Andreyev's first collection of short stories and short novels (повести) appeared in 1901, quickly selling a quarter-million copies and making him a literary star in Russia. In 1901 he published "Стена" ("The Wall"), and in 1902, "В тумане" ("In the Fog") and "Бездна" ("The Abyss"), which was a response to "The Kreutzer Sonata" by Leo Tolstoy. These last two stories caused great commotion because of their candid and audacious treatment of sex. From 1898-1905 Andreyev published numerous short stories on many subjects, including life in Russian provincial settings, court and prison incidents (where he drew on material from his professional activity), and medical settings. His particular interest in psychology and psychiatry gave him an opportunity to explore insights into the human psyche and to depict memorable personalities who later became classic characters of Russian literature, such as in the 1902 short story "Мысль" ("Thought").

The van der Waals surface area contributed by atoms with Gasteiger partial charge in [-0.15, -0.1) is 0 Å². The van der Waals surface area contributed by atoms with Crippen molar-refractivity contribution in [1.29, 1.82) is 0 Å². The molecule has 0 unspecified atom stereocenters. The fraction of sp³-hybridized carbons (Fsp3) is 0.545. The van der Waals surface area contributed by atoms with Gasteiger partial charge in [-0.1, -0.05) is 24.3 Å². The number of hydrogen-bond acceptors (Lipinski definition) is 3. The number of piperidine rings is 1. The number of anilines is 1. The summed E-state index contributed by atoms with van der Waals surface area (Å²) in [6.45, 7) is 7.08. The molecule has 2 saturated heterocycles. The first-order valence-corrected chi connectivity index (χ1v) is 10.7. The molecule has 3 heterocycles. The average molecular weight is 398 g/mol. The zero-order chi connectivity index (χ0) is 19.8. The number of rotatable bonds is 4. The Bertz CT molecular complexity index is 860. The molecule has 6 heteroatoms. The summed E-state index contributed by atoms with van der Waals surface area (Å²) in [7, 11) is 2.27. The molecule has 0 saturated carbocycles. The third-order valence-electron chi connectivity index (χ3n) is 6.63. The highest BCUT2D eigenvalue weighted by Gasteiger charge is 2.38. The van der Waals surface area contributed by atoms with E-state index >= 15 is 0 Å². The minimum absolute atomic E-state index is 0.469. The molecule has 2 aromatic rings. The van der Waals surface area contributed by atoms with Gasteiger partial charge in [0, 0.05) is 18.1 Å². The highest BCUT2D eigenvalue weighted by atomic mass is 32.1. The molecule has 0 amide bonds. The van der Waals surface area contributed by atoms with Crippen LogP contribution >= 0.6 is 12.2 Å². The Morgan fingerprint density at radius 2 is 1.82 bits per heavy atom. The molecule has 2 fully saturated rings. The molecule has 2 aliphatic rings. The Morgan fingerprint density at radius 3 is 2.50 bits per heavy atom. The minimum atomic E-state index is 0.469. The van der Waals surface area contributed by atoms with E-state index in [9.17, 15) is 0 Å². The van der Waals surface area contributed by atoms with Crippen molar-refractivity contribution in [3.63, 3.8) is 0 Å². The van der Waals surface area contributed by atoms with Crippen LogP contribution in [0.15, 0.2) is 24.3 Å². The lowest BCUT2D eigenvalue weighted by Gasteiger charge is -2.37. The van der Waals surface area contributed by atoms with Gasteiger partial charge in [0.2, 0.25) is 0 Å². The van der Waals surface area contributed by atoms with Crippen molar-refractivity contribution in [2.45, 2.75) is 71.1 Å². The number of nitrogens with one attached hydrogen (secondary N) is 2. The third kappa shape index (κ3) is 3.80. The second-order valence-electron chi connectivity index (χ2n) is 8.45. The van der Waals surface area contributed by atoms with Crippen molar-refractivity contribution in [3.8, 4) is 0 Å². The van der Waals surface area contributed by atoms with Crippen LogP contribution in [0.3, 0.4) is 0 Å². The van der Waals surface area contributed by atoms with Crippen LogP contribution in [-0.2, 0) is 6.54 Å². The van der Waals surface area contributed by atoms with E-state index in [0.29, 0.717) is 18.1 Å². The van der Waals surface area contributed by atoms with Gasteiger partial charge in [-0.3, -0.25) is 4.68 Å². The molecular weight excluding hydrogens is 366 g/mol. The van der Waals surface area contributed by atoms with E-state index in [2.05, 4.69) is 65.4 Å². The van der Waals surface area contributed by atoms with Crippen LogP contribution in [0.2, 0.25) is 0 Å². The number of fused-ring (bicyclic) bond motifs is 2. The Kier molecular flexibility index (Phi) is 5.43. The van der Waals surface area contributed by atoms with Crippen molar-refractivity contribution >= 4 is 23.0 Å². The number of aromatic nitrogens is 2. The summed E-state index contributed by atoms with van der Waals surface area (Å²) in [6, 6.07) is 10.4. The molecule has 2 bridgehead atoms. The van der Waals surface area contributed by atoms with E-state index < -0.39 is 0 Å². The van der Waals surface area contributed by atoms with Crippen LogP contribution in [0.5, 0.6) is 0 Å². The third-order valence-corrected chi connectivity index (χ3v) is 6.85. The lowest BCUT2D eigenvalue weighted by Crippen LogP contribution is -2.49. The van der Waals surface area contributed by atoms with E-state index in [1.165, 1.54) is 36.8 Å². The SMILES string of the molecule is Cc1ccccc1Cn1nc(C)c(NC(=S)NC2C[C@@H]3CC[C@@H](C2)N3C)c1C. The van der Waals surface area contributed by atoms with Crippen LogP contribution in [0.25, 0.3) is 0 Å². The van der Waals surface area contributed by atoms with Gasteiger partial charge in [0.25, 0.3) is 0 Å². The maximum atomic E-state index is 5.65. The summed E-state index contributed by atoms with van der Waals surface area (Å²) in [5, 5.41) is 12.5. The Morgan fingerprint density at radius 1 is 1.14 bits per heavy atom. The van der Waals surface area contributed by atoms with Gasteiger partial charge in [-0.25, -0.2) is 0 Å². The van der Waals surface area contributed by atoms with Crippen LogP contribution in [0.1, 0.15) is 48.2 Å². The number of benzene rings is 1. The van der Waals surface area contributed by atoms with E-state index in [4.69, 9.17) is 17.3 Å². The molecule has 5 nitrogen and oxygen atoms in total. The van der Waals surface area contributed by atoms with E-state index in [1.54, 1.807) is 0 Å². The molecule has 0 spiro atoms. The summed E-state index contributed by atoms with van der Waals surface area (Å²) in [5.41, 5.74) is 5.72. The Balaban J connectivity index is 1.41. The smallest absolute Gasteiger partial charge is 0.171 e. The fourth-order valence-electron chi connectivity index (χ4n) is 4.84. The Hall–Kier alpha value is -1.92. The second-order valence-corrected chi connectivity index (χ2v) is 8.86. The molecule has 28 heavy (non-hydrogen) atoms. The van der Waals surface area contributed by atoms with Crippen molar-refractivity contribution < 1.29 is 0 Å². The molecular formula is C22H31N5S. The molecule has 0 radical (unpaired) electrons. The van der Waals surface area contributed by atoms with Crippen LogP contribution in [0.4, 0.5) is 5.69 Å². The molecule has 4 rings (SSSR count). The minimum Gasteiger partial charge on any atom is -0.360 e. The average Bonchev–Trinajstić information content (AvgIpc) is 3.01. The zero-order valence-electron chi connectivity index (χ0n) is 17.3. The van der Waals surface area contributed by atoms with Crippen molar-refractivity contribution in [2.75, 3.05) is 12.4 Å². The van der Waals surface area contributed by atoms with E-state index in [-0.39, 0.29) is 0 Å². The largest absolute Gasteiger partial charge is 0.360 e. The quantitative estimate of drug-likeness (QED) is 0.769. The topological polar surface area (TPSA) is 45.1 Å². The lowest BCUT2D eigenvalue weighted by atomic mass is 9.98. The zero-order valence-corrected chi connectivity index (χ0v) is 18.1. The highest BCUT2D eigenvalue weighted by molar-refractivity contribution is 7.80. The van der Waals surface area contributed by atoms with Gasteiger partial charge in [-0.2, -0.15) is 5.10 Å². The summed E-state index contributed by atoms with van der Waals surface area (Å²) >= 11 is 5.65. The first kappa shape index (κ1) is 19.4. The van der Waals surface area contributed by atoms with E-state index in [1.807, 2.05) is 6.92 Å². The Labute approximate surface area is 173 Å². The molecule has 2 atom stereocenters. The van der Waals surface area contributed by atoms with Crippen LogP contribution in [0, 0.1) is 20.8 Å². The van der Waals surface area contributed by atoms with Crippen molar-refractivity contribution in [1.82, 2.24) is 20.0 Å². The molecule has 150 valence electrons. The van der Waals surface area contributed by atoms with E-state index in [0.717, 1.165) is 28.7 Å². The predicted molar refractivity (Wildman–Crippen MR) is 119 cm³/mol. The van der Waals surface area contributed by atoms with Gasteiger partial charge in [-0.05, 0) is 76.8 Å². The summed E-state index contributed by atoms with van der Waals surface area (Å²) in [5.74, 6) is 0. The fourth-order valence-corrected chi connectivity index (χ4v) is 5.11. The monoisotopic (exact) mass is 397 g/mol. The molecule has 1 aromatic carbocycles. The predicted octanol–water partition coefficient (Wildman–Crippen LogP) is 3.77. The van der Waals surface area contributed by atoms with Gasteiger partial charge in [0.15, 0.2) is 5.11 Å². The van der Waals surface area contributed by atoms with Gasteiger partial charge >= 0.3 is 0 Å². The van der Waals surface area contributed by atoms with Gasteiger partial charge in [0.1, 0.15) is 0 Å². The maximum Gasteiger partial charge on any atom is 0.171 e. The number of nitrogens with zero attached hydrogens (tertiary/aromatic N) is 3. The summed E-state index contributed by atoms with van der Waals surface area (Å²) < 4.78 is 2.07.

During the time of the first Russian revolution (1905) Andreyev participated actively in social and political debate as a defender of democratic ideals. Several of his stories, including "The Red Laugh" ("Красный смех", 1904), Governor ("Губернатор", 1905) and The Seven Who Were Hanged ("Рассказ о семи повешенных", 1908), captured the spirit of this period. Starting from 1905 he also produced many theatre dramas, including The Life of Man (1906), Tsar Hunger (1907), Black Masks (1908), Anathema (1909), and The Days of Our Life (1909).[6] The Life of Man was staged by both Konstantin Stanislavsky (with his Moscow Art Theatre) and Vsevolod Meyerhold (in Saint Petersburg), two leading lights of Russian theatre of the twentieth century, in 1907.[7]